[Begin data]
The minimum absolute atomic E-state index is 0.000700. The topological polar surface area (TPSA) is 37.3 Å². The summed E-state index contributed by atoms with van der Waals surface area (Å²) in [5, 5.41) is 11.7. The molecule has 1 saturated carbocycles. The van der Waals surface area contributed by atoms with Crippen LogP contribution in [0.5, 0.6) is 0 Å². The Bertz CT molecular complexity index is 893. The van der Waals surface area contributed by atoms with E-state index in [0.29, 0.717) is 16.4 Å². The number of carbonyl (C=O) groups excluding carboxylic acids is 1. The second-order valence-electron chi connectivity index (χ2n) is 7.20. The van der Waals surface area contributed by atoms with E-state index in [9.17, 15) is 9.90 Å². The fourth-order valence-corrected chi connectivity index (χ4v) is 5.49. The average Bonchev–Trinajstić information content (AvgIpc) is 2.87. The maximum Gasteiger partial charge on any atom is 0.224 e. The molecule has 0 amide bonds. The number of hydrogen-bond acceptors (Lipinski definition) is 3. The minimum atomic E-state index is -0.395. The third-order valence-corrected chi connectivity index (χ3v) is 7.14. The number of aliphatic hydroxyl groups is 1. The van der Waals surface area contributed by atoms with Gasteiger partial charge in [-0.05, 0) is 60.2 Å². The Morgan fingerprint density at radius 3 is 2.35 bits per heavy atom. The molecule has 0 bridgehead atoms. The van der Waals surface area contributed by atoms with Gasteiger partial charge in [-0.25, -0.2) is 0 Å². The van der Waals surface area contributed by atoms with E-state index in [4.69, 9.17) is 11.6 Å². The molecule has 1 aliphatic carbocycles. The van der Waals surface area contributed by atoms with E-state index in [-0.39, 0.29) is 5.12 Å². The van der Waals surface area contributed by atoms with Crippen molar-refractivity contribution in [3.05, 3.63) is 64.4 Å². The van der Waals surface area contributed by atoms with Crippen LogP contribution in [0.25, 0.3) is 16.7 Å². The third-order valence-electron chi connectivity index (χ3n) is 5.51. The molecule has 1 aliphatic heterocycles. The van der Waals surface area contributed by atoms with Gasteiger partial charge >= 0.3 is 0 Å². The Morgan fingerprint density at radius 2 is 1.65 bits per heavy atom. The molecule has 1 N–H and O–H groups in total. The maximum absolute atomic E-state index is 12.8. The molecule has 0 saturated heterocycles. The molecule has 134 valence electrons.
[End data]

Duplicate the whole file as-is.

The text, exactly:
The minimum absolute atomic E-state index is 0.000700. The topological polar surface area (TPSA) is 37.3 Å². The summed E-state index contributed by atoms with van der Waals surface area (Å²) in [5, 5.41) is 11.7. The molecule has 1 saturated carbocycles. The van der Waals surface area contributed by atoms with Crippen LogP contribution in [0.5, 0.6) is 0 Å². The Bertz CT molecular complexity index is 893. The van der Waals surface area contributed by atoms with E-state index in [0.29, 0.717) is 16.4 Å². The number of carbonyl (C=O) groups excluding carboxylic acids is 1. The second-order valence-electron chi connectivity index (χ2n) is 7.20. The van der Waals surface area contributed by atoms with E-state index in [9.17, 15) is 9.90 Å². The fourth-order valence-corrected chi connectivity index (χ4v) is 5.49. The average Bonchev–Trinajstić information content (AvgIpc) is 2.87. The maximum Gasteiger partial charge on any atom is 0.224 e. The molecule has 0 amide bonds. The number of hydrogen-bond acceptors (Lipinski definition) is 3. The minimum atomic E-state index is -0.395. The third-order valence-corrected chi connectivity index (χ3v) is 7.14. The number of aliphatic hydroxyl groups is 1. The van der Waals surface area contributed by atoms with Gasteiger partial charge in [-0.05, 0) is 60.2 Å². The Morgan fingerprint density at radius 3 is 2.35 bits per heavy atom. The molecule has 0 bridgehead atoms. The van der Waals surface area contributed by atoms with Gasteiger partial charge in [-0.25, -0.2) is 0 Å². The van der Waals surface area contributed by atoms with E-state index in [4.69, 9.17) is 11.6 Å². The molecule has 1 aliphatic carbocycles. The van der Waals surface area contributed by atoms with E-state index in [-0.39, 0.29) is 5.12 Å². The van der Waals surface area contributed by atoms with Crippen molar-refractivity contribution in [3.05, 3.63) is 64.4 Å². The van der Waals surface area contributed by atoms with Crippen LogP contribution in [0.25, 0.3) is 16.7 Å². The third-order valence-electron chi connectivity index (χ3n) is 5.51. The molecule has 1 aliphatic heterocycles. The van der Waals surface area contributed by atoms with Gasteiger partial charge >= 0.3 is 0 Å². The Morgan fingerprint density at radius 2 is 1.65 bits per heavy atom. The molecule has 1 N–H and O–H groups in total. The maximum absolute atomic E-state index is 12.8. The molecule has 0 saturated heterocycles. The molecule has 134 valence electrons.